To create a 1:1 crack spread, the first step is to convert the price of the refined product which is quoted in dollars per gallon, to the price of crude which is quoted in dollars per barrel.

It’s easy to do this because there are 42 gallons of oil in a barrel. Therefore, we can take the per gallon price of the refined product (either /RB or /HO) and multiply it by 42. This gives us a per barrel price that we can then use to compare to the per barrel price of crude oil.

Once we’ve done this calculation using the current price of $2.0741* for gasoline, we get a per barrel price of $87.11.

We can then subtract the current per barrel price of crude oil from the per barrel price of the refined product, in this case gasoline, and this gives us a crack spread of $27.16 ($87.11 - 59.95). This calculation can also be viewed in the image below.

Because the crack spread represents the refiner margin, a positive spread means the refinery is making money and a negative spread means the refinery is losing money.

* A positive spread (meaning: refined product price - crude oil price = X, where X >0), indicates that the refinery is making money.

* A negative spread (meaning: refined product price - crude oil price = -X, where X >0), indicates that the refinery is losing money.

This is important because as we’ve mentioned previously, it impacts the demand for crude oil from the refinery. If the spread is negative, meaning the refinery does not have a positive profit margin, refineries are typically not going to be buyers of crude oil and this should be reflected by an overall decrease in demand for physical crude from the refiner.

When the spread is wide it can also impact crude prices as there is the potential for increased demand from to refiner to take advantage of the large margin. As traders, we can use this information to get an indication of where oil might trade in the short term, but we also need to track where the spread is currently relative to where it’s been over time.

Understanding where the spread is currently, relative to a historical basis, and knowing that there’s a strong correlation between the price of crude oil and the refined products, presents us with potential trading opportunities.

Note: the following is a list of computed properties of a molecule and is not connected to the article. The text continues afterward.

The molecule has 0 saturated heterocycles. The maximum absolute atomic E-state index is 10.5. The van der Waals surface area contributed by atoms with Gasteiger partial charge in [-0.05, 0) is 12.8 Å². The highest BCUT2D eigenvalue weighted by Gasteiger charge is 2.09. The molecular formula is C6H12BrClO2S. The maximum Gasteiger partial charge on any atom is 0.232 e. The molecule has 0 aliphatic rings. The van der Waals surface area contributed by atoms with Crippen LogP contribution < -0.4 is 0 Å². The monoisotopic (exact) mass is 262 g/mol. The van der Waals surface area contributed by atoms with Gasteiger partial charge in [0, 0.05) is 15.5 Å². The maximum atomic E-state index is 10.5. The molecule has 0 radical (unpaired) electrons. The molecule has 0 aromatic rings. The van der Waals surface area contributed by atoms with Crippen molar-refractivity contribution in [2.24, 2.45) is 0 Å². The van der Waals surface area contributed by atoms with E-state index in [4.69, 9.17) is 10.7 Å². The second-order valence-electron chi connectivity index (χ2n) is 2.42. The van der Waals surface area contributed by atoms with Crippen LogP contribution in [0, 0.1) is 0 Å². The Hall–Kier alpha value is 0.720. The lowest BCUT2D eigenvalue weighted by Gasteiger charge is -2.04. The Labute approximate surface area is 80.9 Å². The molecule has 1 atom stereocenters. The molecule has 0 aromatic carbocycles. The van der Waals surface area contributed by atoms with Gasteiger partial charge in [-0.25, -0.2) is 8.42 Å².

In the last 5 years, the crack spread has traded between $0 and right around $40. A 3-year chart of the relationship between crude oil (yellow) and gasoline prices (purple) is illustrated in the crack spread chart below.

Crack Spread Chart

Since the crack spread is sometimes a driver of WTI Crude Oil prices, the relationship between the two is very important to understand.

Crack Spread Widening

When the crack spread widens, we tend to see that there’s an increase in demand for refined products, and therefore it’s likely that crude oil prices will increase to catch up to the demand for gasoline or heating oil. We can also develop the assumption that when the spread has widened out, one of the products has overextended itself and may be due for a reversal in price (meaning the spread will tighten back up).

By looking at the current spread from our example, the crack spread is at $27.16 (which is relatively high on a historical basis), and understanding current market fundamentals from a supply and demand standpoint, we may decide to place a trade that profits when this spread tightens.

Trading The Crack Spread When We Expect It To Contract

If we expect that the current simple crack spread will contract, then we can sell the refined product contract (/RB) and buy the crude oil contract (/CL) in the same expiration month.

What we’re hoping is that /RB will decrease in price, while /CL increases and the price of the spread will revert back to more ‘normal’ prices.

This is one way to trade the “crack spread’ but it’s not the only way. We can also set up diversified crack spread trades using a ratio of crude oil, gasoline, and heating oil contracts. There are several different types of crack spreads, which you can find listed below.

Types Of Crack Spreads

Simple 1:1 Crack Spread

3:2:1 Crack Spread

5:3:2 Crack Spread

Crack Spread Options

*Prices are from the time this article was written and may not reflect current prices